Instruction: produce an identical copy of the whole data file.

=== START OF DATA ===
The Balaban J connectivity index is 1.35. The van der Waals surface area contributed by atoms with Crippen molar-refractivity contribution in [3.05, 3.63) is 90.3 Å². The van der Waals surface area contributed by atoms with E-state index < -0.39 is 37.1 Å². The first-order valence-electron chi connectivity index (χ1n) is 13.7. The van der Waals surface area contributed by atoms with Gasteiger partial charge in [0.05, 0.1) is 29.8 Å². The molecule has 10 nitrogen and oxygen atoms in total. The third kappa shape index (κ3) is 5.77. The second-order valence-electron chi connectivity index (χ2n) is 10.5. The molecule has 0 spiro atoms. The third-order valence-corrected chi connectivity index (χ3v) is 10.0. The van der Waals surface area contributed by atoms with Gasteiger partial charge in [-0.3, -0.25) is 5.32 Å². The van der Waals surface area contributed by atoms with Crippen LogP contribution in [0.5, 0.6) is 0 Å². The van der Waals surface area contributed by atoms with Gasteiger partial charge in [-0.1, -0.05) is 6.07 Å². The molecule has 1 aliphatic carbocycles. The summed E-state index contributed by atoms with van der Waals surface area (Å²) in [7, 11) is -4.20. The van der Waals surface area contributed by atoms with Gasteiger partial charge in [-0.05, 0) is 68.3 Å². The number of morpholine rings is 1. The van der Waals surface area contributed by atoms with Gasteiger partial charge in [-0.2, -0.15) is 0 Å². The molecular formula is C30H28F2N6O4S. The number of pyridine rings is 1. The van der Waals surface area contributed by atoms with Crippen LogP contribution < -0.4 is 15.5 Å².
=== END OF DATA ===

The Balaban J connectivity index is 1.35. The van der Waals surface area contributed by atoms with Crippen molar-refractivity contribution in [3.05, 3.63) is 90.3 Å². The van der Waals surface area contributed by atoms with E-state index < -0.39 is 37.1 Å². The first-order valence-electron chi connectivity index (χ1n) is 13.7. The van der Waals surface area contributed by atoms with Gasteiger partial charge in [0.05, 0.1) is 29.8 Å². The molecule has 10 nitrogen and oxygen atoms in total. The third kappa shape index (κ3) is 5.77. The second-order valence-electron chi connectivity index (χ2n) is 10.5. The molecule has 0 spiro atoms. The third-order valence-corrected chi connectivity index (χ3v) is 10.0. The van der Waals surface area contributed by atoms with Gasteiger partial charge in [-0.3, -0.25) is 5.32 Å². The van der Waals surface area contributed by atoms with Crippen LogP contribution in [0.5, 0.6) is 0 Å². The van der Waals surface area contributed by atoms with Gasteiger partial charge in [-0.1, -0.05) is 6.07 Å². The molecule has 1 aliphatic carbocycles. The summed E-state index contributed by atoms with van der Waals surface area (Å²) in [7, 11) is -4.20. The van der Waals surface area contributed by atoms with Gasteiger partial charge in [-0.05, 0) is 68.3 Å². The number of morpholine rings is 1. The van der Waals surface area contributed by atoms with Gasteiger partial charge in [-0.2, -0.15) is 0 Å². The molecular formula is C30H28F2N6O4S. The number of pyridine rings is 1. The van der Waals surface area contributed by atoms with Crippen LogP contribution < -0.4 is 15.5 Å².